Saturday, February 02, 2008

Between Hope and Despair...

Last one week was an amazing experience... I had the opportunity (in connection of an NGO assessment work I am involved in) of travelling and interacting with the unnoticed entrepreneurs/changemakers in the interiors of the modern India.

These interactions were simultaneously exhilirating and unsettling. Here is a snapshot of one of those (among many):


I met Sheetla Devi (and her friend... I could not catch her name) on the outskirts of Hazaribagh.

“how much loan did you take?”, I asked her (she was one of the beneficiaries of the SIDBI loans through NBJK (Nav Bharat Jagriti Kendra) under the Rural Industries Programme (RIP)).

Rs.15,000/-“, she told me, and had built a business – livelihood – from that money… She had opened a dhabaa from that money… had paid back the loan, and was self-sufficient now.

“What about you?”, I asked her friend. “Did you also take a loan?”

She pointed to the “Beej Bhandaar” (the seeds store) opposite the road. She had taken a loan of Rs. 30,000/-

“But, do you sit there, yourself ?”, I asked.

“Yes, I do. But I do not know how to read or write. So I get my son to manage the finances. I only tell them what they should buy for the season.”

They had both paid back the loans, and were now managing business independently.

“How was it before you got the loan?”, I asked.

Miserable, they told me. The day-to-day living was in jeopardy. Mostly, they and the family, used to get some work as construction labours – that too, not regularly. And more often than not, the contractor would not give them wages – or deduct some money for some reasons.

“Now”, she explained, “we can manage our own lives.”

“now, my daughter goes to school,” she added with a tinge of pride.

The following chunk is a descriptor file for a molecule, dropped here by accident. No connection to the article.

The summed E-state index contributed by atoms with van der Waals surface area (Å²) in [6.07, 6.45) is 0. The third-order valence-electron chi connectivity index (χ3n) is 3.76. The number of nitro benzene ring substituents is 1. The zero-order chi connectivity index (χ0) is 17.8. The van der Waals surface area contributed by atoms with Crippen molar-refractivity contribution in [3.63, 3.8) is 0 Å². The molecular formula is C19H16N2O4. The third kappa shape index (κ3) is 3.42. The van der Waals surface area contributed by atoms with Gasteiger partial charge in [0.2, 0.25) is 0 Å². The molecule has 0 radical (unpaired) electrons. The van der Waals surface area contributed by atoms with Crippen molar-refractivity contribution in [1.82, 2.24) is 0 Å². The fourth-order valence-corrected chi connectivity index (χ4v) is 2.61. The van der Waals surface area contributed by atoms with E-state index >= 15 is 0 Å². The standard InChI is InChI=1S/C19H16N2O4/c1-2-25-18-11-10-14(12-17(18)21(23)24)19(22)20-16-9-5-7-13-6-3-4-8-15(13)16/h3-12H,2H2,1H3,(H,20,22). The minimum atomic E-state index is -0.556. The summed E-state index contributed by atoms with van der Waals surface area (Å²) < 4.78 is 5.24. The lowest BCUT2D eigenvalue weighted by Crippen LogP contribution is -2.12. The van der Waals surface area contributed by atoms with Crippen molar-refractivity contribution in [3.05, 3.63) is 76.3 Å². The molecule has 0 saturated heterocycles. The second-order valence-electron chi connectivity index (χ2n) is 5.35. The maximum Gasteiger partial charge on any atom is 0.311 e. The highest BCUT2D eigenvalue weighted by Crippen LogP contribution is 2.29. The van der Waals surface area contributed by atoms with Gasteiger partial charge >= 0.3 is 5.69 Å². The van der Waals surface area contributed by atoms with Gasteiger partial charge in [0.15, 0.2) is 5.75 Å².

I made a mental calculation. Only Rs 45k (i.e., Rs. 15k + 30k) – paid as loan and recovered - were enough to bring these two illiterate women (and perhaps 8-10 other lives in their families) out of a precarious existence of a day-to-day survival.

Why was this interaction "simultaneously exhilirating and unsettling"?

Well... because, I teach in a Business School, where the expectation of a middle-class graduating youngster is a minimum of around Rs.45-50k per month as the starting salary...!!!


gaddeswarup said...

Profssor Shukla,
On my recent trip to A.P. I came across a similar effort organized by Benjamin Kaila and a village pastor P. Sundar. I posted about this in 'A micro effort', 'Dilip's question' and
The loans were much smaller, the initial ones are only 2,500 rupees each. In one case, a woman with 3 children whose husband passed away started a dhaba with the money and is making a living and sending one of the children to school. She probably needs help for an year or two more and may be a larger loan to make it self sustaining. The organization has no name and is confined to three villages familar to Rev. Sundar. I think that pastors are ideally suited for this kind of work but I had lot of objections from friends and relatives who said that the money may be used for conversions. That is possible but it does help the poor now.
I think that similar small efforts through reliable people in villages may work. I will be enquiring through friends to find similar people in villages from other communities e.g. school teachers, retired people etc.

Goli said...

Nice Story

This story also bought to my mind of how farmers in Maharashtra were forced to kill themselves for loan amounts to the effect of few thousands, which I spend so easily in Pizza hut.

Rajeeve Chelanat said...

Good one Sir. I hope you might have read about P.Sainath. He gives such stories..

BTW, myself, Rajeeve from Kerala, now in Dubi and a blogger.

Rajeeve Chelanat